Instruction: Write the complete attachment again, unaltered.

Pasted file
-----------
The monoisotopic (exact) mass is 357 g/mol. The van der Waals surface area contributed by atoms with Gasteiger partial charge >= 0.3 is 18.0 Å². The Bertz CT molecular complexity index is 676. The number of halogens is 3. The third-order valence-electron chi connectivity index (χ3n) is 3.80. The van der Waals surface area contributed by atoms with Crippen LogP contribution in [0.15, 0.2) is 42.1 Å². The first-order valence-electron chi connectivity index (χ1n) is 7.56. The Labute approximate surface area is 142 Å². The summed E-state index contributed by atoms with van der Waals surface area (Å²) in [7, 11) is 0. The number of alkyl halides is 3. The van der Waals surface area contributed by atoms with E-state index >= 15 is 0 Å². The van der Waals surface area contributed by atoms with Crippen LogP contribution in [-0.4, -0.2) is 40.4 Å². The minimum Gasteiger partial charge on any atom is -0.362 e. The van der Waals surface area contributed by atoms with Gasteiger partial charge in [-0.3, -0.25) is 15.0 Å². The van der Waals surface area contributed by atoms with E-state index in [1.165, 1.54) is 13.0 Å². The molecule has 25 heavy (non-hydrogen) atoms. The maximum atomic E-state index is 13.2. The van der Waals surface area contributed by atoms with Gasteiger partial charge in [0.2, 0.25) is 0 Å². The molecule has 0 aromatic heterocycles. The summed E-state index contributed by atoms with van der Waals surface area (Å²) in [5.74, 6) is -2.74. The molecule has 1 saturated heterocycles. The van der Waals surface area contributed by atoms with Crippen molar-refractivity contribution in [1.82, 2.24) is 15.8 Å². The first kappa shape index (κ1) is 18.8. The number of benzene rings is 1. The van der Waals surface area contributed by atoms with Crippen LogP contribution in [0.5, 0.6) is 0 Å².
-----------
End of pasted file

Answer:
The monoisotopic (exact) mass is 357 g/mol. The van der Waals surface area contributed by atoms with Gasteiger partial charge >= 0.3 is 18.0 Å². The Bertz CT molecular complexity index is 676. The number of halogens is 3. The third-order valence-electron chi connectivity index (χ3n) is 3.80. The van der Waals surface area contributed by atoms with Crippen LogP contribution in [0.15, 0.2) is 42.1 Å². The first-order valence-electron chi connectivity index (χ1n) is 7.56. The Labute approximate surface area is 142 Å². The summed E-state index contributed by atoms with van der Waals surface area (Å²) in [7, 11) is 0. The number of alkyl halides is 3. The van der Waals surface area contributed by atoms with E-state index >= 15 is 0 Å². The van der Waals surface area contributed by atoms with Crippen LogP contribution in [-0.4, -0.2) is 40.4 Å². The minimum Gasteiger partial charge on any atom is -0.362 e. The van der Waals surface area contributed by atoms with Gasteiger partial charge in [-0.3, -0.25) is 15.0 Å². The van der Waals surface area contributed by atoms with E-state index in [1.165, 1.54) is 13.0 Å². The molecule has 25 heavy (non-hydrogen) atoms. The maximum atomic E-state index is 13.2. The van der Waals surface area contributed by atoms with Gasteiger partial charge in [0.2, 0.25) is 0 Å². The molecule has 0 aromatic heterocycles. The summed E-state index contributed by atoms with van der Waals surface area (Å²) in [5.74, 6) is -2.74. The molecule has 1 saturated heterocycles. The van der Waals surface area contributed by atoms with Crippen molar-refractivity contribution in [1.82, 2.24) is 15.8 Å². The first kappa shape index (κ1) is 18.8. The number of benzene rings is 1. The van der Waals surface area contributed by atoms with Crippen LogP contribution in [0.5, 0.6) is 0 Å².